Black Tech founders want to change healthcare culture, one click at a time

Kevin Dedner founded a mental health startup called Hurdle that pairs patients with therapists who “honor culture instead of ignoring it.” Ashlee Wisdom’s business, Health in Her Hue, connects women of color with culturally sensitive doctors, doulas, nurses and therapists. Nathan Pelzer created Clinify Health, which works with healthcare providers in underserved communities to analyze medical and social data to help doctors identify their most-at-risk patients. Erica Plybeah’s startup, MedHaul, works with providers and patients to secure routes to medical appointments. (Kevin Dedner; Kolin Mendez Photography; Aaron Gang Photography; Starboard and Portboard Creative)

By Cara Anthony

When Ashlee Wisdom launched a first version of her health and wellness website, more than 34,000 users, mostly black, visited the platform in the first two weeks.

“It wasn’t the most functional platform,” recalls Wisdom, 31. “It wasn’t sexy.”

But the launch was successful. Now, over a year later, Wisdom’s company, Health in Her Hue, connects black women and other women of color with culturally sensitive doctors, doulas, nurses and therapists in nationwide.

As more patients seek culturally competent care – recognition of a patient’s heritage, beliefs and values ​​during treatment – a new wave of black tech founders like Wisdom want to help. In the same way that Uber Eats and Grubhub revolutionized food delivery, Black Tech Health startups across the United States want to change the way people exercise, how they eat and how they communicate with people. doctors.

Inspired by their own experiences, as well as those of their parents and grandparents, black entrepreneurs are launching startups that aim to bridge the cultural divide in healthcare with technology – and build profitable businesses at the same time.

“One of the most exciting growth opportunities in healthcare innovation is to support underrepresented founders who are building healthcare companies focused on underserved markets,” said Unity Stoakes, president and co- founder of StartUp Health, a San Francisco-based company that has invested in a number of health companies run by people of color. He said these leaders have “a vital and powerful understanding of how to solve some of healthcare’s biggest challenges.”

The platforms created by black founders for blacks and communities of color continue to flourish as these entrepreneurs often see problems and solutions that others might miss. Without diverse voices, entire categories and products would simply not exist in critical areas like healthcare, according to business experts.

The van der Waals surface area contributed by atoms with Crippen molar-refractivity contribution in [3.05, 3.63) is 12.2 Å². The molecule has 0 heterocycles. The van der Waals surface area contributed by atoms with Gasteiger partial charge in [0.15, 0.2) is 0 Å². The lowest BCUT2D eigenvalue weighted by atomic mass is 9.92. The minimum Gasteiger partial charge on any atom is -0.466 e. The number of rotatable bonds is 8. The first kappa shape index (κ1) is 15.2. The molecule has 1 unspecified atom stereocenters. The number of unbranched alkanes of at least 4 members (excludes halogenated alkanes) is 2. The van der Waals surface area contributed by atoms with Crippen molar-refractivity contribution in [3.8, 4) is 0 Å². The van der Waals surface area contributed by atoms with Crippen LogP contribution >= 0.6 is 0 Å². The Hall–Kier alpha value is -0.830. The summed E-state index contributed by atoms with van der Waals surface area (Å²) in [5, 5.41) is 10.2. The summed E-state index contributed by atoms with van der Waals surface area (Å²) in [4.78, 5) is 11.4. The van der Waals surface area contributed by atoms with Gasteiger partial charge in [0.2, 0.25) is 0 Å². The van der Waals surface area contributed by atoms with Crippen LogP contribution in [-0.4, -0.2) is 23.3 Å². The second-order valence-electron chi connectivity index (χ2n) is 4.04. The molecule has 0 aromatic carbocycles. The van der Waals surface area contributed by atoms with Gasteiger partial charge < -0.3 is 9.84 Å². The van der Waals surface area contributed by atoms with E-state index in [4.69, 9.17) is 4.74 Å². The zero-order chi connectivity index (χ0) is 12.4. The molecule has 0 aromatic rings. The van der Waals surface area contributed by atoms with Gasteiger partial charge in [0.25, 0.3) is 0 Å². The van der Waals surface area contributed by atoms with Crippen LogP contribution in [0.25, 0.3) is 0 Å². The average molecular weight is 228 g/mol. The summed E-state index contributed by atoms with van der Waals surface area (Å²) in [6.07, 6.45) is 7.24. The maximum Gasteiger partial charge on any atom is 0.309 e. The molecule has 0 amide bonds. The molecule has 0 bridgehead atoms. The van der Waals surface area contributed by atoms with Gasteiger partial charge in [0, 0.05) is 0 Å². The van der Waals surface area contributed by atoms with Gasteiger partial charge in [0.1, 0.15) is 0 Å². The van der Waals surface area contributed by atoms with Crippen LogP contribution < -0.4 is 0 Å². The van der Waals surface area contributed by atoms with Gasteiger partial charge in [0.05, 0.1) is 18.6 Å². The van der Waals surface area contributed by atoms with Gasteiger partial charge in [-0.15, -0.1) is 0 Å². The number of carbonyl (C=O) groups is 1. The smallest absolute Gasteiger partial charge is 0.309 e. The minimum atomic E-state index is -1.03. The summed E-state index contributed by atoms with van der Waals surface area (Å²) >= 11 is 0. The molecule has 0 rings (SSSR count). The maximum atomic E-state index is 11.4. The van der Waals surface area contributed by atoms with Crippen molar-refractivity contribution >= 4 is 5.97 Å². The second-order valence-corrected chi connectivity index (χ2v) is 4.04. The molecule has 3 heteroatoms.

“We are really talking about a need,” said Kevin Dedner, 45, founder of mental health startup Hurdle. “The mission alone is not enough. You have to solve a problem.

Dedner’s company, headquartered in Washington, DC, pairs patients with therapists who “honor the culture rather than ignore it,” he said. He started the business three years ago, but more and more people have turned to Hurdle after George Floyd’s murder.

In Memphis, Tennessee, Erica Plybeah, 33, focuses on transportation. His company, MedHaul, works with providers and patients to ensure low-cost trips to get people to their medical appointments. Caregivers, patients, or providers fill out a form on the MedHaul website, and then the Plybeah team helps them plan a trip.

While MedHaul is for everyone, Plybeah knows people of color, anyone with low income and residents of rural areas are more likely to face transportation barriers. She founded the company in 2017 after years of watching her mother care for her grandmother, who had lost two limbs to type 2 diabetes. They lived in the Mississippi Delta, where transportation options were rare.

“For years my family struggled with our transportation because my mom was their main carrier,” Plybeah said. “Trying to schedule all doctor’s appointments around her work schedule was just a nightmare.”

Plybeah’s company recently received funding from Citi, the banking giant.

“I am more than proud of her,” said Plybeah’s mother, Annie Steele. “Every step amazes me. What she does will help people for many years to come.